GEM U.S. Girls Introduced New Album Music
GEM is unquestionably a weaker album than the two records that follow it, but anyone who likes Half Free or In a Poem Unlimited should listen to this. It’s true that there’s more filler here, even at its comparatively short length-I can remember nothing about “Don’t Understand That Man”, “Down in the Boondocks” is an unnecessary cover (why didn’t she include the fantastic cover of “I Don’t Have a Mind of My Own” she did for the FatCat sessions, I’d like to know), and “Curves” is unnecessary radio chatter that should be a lot more evocative than it is.
Which is a shame, because this record is, if nothing else, evocative. It sounds like eerie radio stations, like road houses in liminal spaces, like a woman losing her mind on the interstate. Meghan Remy genuinely loves pop music, and that shines through in almost every song. “Another Color”, for instance, sounds like 60s girl group pop with the heartbreak and desperation turned way up (it doesn’t hurt that Remy’s voice is often a dead ringer for a 60s girl group singer). “Jack” is a sleazy, sexy stomp, drawing from 50s rock-and-roll as well as 70s glam. Elsewhere, things get less obvious-take “Rosemary”, centered around heavy, almost plodding verses and choruses backed by elephantine guitar riffs. It could be boring, but the way Remy imbues lines like “and to be my wife!” with frustrated desperation pulls it through.
GEM will probably continue to be overlooked in comparison to Half Free and In a Poem Unlimited , because those records are centered more on songcraft than atmosphere. However, three of the best songs of Remy’s career are on this album, and anyone with even a slight interest in US Girls should listen to them. The first is “Work From Home”, built on a skittering drum machine and a truly addicting keyboard pattern as Remy sings about the joys of prostitution. It’s a chintzy, seedy song with a deceptively dark atmosphere, making lines like “when money gets tight, loosen up your thighs” stick out. Smear on makeup and strut around your bedroom to it.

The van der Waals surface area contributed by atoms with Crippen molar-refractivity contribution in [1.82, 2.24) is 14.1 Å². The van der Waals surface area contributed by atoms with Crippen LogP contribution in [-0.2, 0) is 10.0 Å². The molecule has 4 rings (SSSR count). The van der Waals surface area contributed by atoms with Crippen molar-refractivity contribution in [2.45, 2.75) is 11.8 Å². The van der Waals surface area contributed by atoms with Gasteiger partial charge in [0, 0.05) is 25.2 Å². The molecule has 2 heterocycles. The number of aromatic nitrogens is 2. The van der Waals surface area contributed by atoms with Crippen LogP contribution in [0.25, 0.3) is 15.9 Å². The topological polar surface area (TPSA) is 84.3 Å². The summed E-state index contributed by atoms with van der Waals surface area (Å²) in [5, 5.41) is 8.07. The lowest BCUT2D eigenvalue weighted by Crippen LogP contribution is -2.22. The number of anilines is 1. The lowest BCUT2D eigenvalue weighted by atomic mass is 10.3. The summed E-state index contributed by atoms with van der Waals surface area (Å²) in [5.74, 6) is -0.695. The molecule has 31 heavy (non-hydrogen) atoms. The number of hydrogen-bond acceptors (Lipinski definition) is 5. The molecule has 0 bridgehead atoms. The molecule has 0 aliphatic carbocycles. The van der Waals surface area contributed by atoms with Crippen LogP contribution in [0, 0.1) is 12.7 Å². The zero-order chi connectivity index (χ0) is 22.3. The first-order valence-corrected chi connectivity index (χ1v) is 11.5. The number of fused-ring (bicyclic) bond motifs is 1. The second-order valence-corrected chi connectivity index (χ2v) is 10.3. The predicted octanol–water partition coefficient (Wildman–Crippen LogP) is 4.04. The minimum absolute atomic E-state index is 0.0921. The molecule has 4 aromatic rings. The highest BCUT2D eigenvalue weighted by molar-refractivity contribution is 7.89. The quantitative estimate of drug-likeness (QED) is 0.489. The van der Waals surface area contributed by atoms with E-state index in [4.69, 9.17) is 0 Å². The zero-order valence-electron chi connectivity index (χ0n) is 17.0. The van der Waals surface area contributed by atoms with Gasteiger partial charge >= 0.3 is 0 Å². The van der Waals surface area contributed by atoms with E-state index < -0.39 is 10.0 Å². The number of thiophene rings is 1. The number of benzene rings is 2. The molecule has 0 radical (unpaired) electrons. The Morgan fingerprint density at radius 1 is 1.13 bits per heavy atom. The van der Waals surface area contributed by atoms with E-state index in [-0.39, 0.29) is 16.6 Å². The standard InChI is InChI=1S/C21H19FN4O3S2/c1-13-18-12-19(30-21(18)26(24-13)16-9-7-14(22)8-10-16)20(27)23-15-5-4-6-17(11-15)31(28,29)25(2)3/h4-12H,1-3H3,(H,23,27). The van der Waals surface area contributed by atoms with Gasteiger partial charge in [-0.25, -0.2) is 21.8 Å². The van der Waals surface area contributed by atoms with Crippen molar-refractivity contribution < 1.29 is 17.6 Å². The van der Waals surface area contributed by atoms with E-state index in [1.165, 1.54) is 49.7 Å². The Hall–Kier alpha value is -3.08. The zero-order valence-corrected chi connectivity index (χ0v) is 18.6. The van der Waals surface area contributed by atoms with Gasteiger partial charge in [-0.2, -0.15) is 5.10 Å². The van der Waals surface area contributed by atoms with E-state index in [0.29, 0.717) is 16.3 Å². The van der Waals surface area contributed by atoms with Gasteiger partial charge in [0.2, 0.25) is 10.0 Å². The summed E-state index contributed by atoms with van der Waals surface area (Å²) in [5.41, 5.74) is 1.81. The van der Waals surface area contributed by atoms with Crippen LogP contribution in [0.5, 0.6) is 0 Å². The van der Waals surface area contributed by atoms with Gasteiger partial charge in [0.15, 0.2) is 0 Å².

The closer, “North on 45”, is an excellent end to the album, exposing GEM ‘s glitter-caked heart. Remy sings a lovely, plaintive melody during the verses, accompanied by evocative piano chords. It sounds like someone leaving their small Midwestern town after tragedy to drive all around the country, and even though it has a bit of an ungainly chorus (that’s still catchy as fuck), it’s quite affecting.